Adventure: With the Land Rover Evoque on the roof of the world-Thomas

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The 190 PS diesel of the Evoque fleet treat themselves to twelve to 15 liters on this hell ride, but in every village, no matter how small, you can find a gas station.

Source: Land Rover

Adventure: With the Land Rover Evoque on the roof of the world-Kakofonie

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The entourage meanders through a breathtaking landscape, sometimes drives along rivers and on muddy jungle tracks.

Source: Land Rover

Adventure: With the Land Rover Evoque on the roof of the world-tar blanket

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In the restaurants along the way you need a strong stomach: the Nepalese serve a lot of rice – and hot sauces.

Source: Land Rover

Adventure: With the Land Rover Evoque on the roof of the world-Land Rover

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Every day 300, 400 kilometers and at the wheel from morning to evening – this is how the convoy fights its way to India.

Source: Land Rover

On the Experience Tour, Land Rover sends the adventurous to the most remote corners of the world. The tenth edition of the tour led to Nepal. Anyone who drives a car here needs above all trust in God.

D.on the other hand, Paris is a restricted-traffic area during rush hour. Apparently everyone in Kathmandu is out on the streets at noon. And it doesn’t matter whether Wikipedia with its 700,000 or the Guide with its three million inhabitants is right – the roads that are far too narrow and far too bad are hopelessly overcrowded with this volume of traffic. There is hardly anyone in the city who can afford a car.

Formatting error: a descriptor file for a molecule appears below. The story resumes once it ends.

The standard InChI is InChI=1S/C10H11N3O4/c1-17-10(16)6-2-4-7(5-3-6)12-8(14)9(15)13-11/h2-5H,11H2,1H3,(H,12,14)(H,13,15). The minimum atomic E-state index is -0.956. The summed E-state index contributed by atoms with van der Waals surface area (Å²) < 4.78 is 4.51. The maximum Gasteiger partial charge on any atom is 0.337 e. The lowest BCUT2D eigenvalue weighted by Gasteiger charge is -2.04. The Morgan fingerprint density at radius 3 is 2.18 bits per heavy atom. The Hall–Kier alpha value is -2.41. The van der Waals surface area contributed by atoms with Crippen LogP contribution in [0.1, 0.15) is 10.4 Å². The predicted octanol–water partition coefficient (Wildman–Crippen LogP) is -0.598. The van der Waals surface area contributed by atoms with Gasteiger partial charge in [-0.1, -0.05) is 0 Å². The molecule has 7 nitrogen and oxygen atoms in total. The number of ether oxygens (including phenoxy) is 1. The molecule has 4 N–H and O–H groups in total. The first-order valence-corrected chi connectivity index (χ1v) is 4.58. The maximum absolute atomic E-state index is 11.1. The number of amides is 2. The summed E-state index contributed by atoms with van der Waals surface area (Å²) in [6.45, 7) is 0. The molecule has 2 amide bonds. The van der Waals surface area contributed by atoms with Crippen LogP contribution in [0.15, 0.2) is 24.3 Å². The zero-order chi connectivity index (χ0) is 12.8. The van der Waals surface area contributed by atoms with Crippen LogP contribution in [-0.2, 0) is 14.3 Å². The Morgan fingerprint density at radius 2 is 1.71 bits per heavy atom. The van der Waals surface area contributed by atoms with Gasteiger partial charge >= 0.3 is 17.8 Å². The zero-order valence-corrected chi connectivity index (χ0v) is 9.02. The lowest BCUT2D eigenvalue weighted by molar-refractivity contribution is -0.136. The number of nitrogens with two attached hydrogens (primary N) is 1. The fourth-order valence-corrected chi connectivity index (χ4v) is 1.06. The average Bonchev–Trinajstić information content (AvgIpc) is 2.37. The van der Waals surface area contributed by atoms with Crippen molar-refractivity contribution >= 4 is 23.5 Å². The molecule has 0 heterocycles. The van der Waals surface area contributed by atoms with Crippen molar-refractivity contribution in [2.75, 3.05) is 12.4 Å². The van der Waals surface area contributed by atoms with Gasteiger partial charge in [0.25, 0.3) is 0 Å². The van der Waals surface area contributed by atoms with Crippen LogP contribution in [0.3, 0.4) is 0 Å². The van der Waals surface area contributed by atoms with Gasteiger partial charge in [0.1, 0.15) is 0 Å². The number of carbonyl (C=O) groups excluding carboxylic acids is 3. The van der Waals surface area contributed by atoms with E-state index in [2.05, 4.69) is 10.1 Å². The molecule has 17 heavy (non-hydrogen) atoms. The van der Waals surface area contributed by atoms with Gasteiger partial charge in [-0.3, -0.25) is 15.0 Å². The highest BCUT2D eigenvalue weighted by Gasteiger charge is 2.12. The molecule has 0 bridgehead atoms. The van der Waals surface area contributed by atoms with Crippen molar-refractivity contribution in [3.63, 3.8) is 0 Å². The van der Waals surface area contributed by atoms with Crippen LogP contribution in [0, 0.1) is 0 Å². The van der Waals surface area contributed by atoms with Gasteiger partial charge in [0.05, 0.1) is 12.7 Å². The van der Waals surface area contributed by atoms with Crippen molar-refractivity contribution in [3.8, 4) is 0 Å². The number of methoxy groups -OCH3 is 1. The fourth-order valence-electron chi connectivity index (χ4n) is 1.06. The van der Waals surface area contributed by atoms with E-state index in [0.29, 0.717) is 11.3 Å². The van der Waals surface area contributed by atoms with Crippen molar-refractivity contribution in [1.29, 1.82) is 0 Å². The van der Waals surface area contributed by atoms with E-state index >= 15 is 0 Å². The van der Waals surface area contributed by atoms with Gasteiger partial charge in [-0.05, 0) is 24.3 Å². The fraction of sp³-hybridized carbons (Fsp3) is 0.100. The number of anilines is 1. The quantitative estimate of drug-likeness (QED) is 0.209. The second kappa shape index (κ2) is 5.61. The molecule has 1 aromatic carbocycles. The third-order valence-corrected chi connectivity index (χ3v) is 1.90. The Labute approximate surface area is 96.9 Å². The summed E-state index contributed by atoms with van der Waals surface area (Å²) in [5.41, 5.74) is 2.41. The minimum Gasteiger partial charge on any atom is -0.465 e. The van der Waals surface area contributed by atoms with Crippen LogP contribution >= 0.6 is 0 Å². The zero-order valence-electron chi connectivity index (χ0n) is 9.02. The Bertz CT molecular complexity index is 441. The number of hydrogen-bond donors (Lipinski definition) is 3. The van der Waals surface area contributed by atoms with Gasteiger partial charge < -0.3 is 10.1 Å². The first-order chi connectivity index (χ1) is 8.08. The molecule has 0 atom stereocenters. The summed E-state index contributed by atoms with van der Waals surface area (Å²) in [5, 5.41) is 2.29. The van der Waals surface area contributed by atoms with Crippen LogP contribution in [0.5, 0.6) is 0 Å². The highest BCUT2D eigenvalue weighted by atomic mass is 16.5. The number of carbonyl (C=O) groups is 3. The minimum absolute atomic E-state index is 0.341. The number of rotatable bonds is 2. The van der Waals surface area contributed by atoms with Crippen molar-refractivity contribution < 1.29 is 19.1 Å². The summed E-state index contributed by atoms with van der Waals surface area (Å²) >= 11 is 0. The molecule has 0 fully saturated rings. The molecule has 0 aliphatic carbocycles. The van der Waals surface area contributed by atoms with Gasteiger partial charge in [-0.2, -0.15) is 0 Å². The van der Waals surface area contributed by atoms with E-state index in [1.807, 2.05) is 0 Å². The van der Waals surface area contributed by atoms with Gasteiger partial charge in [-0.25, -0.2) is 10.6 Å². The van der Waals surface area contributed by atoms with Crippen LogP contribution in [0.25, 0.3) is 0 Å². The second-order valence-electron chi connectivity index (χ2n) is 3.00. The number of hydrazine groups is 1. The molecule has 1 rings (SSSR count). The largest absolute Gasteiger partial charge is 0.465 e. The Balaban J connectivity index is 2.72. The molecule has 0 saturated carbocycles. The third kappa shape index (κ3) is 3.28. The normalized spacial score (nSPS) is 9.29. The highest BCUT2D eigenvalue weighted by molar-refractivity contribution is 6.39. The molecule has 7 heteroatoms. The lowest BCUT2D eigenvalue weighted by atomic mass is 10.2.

Instead, tens of thousands of bicycles, mopeds and three-wheeled taxis, overloaded trucks and buses torture their way through the city between meter-sized potholes, knee-deep sewer ditches and waist-high rubble, with passengers crouching on the roof or hanging from outside windows and doors. And in the middle of it all is a fleet of Land Rovers that set out from Berlin a month ago to roll 15,000 kilometers to Mumbai.

Land Rover Experience Tour is the name of the adventure through eleven countries that the German branch of the British launched as a replacement for the Camel Trophy.

Cacophony of a thousand horns

In Kathmandu on the 37th day of the off-road adventure, where four new winners of the preliminary rounds with more than 30,000 candidates take the wheel, things are only progressing at a slow pace.

The three or four traffic lights on the overcrowded arterial road are switched off, and the police officers, who are standing in the dust at every intersection with face masks, usually regulate the traffic with their hands in their pockets.